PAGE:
Football Collective member Jonathan Ervine looks back on the first season of North Wales fan-owned team Bangor 1876.
When your side is trailing 12-0 in a pre-season friendly against opposition from a side that competes at a much higher level, managing to get onto the scoresheet in the final minute could seem like a very minor form of consolation.
However, what happened at Broadhurst Park in Manchester at approximately 4.45pm on Saturday 20 July 2019 was anything but a minor detail. For the hundreds of fans of Bangor 1876 who had made the trip from North Wales to see their side take on FC United of Manchester, it was a big moment on a big day. Welsh language television channel S4C chronicled the occasion, and their short video includes scenes of the reaction to the historic first ever goal by Bangor 1876.
Bangor 1876’s existence stems from a meeting in April 2019 at which members of the Bangor CIty Football Club Supporters Association (BCFCSA) voted overwhelmingly in favour of becoming incorporated as a Supporters’ Trust and forming a new club. It did so in order to provide the local community with a fan-owned and community-focused team.
However, the process that led to the formation of Bangor 1876 has a connection to the Football Collective and its 2018 annual conference at Hampden Park in Glasgow. A chance conversation after a conference session about supporter ownership in UK football led to a series of meetings between members of BCFCSA and Supporters Direct (now the Football Supporters Association). Progressively, an exciting vision for what a fan-owned team could provide in Bangor emerged. Many thanks are due to Richard Irving and his colleagues for their support and encouragement.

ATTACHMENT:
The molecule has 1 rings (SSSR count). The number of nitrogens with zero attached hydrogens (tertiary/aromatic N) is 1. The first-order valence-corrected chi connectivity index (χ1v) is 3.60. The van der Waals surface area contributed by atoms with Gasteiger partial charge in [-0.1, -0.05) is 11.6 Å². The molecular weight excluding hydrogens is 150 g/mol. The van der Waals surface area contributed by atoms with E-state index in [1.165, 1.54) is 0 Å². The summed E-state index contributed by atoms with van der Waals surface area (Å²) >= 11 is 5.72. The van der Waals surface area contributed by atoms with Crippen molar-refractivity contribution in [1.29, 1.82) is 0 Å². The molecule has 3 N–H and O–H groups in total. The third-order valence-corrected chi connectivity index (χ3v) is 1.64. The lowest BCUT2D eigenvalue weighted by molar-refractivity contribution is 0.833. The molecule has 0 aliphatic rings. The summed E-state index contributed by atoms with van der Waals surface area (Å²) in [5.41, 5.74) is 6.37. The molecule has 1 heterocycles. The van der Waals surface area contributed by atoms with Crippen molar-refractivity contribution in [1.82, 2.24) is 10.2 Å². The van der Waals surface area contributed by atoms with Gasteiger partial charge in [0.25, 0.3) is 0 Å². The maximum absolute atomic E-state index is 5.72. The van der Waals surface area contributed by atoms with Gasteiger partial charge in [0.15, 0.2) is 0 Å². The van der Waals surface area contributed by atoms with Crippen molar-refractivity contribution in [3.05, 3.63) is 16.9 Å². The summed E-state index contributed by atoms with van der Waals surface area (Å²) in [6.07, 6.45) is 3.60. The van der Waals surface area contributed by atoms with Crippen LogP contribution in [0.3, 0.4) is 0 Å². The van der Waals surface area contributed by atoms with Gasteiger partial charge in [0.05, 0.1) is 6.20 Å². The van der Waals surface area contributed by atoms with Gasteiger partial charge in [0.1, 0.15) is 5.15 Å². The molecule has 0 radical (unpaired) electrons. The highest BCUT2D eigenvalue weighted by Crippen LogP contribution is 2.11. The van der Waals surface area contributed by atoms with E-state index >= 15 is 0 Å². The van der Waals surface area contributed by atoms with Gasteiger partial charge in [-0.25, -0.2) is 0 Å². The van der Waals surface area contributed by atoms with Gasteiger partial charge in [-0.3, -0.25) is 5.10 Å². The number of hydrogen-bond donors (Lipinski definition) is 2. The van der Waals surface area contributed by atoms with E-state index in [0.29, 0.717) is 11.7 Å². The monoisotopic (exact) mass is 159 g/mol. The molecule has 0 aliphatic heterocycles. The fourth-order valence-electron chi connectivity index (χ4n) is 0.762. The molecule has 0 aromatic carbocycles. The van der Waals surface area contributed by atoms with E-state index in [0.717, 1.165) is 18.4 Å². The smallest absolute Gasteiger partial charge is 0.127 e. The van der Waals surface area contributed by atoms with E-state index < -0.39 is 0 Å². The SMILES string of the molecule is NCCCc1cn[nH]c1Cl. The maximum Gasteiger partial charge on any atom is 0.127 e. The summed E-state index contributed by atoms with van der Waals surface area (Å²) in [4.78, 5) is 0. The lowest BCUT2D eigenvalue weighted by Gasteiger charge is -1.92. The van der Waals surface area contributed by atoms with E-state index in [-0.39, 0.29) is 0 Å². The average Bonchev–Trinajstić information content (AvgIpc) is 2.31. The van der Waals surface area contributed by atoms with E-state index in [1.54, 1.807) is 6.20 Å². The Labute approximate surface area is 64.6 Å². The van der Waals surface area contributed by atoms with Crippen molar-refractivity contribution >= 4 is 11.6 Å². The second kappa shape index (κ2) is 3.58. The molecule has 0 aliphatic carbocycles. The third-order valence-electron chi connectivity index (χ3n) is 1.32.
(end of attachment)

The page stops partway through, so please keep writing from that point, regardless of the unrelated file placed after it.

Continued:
The 1876 in the club name refers back to the year in which a public meeting in Bangor took place and led to the foundation of the city’s first football team. Its inclusion in the name of the new fan-owned club symbolised the desire to ensure the continuation of football in Bangor, and indeed football that has as its focal point a team that is run by and for the local community.
In June 2019, Bangor 1876 learned that it would begin its existence in the Gwynedd League, the fifth tier of Welsh football. It started the process of recruiting players and coaches, a process facilitated by the appointment of highly-regarded A-license coach Mel Jones as team manager. Progressively, players arrived to become part of the newly formed outfit. Many of them were talented, young local players, and they were joined by several others with Welsh Premier League experience such as Les Davies, Michael Johnston and Jamie Petrie.
As an iconic fan-owned club, FC United of Manchester were highly appropriate opponents for Bangor 1876 in their first match. The game was one of the home side’s most well-attended pre-season friendlies, and a warm welcome was extended to the several hundred Bangor 1876 followers that travelled from North West Wales to see their new team in action for the first time.
The fact that FC United were a class above and recorded a convincing victory was in many ways an irrelevance to the large following from North Wales. The day was the start of a new journey, a new journey with a new sense of purpose. The moment when Benn Lundstram’s last minute shot eluded FC United’s substitute goalkeeper led to wild celebrations from the 1876 contingent behind the goal that showed what having a club to truly believe in meant.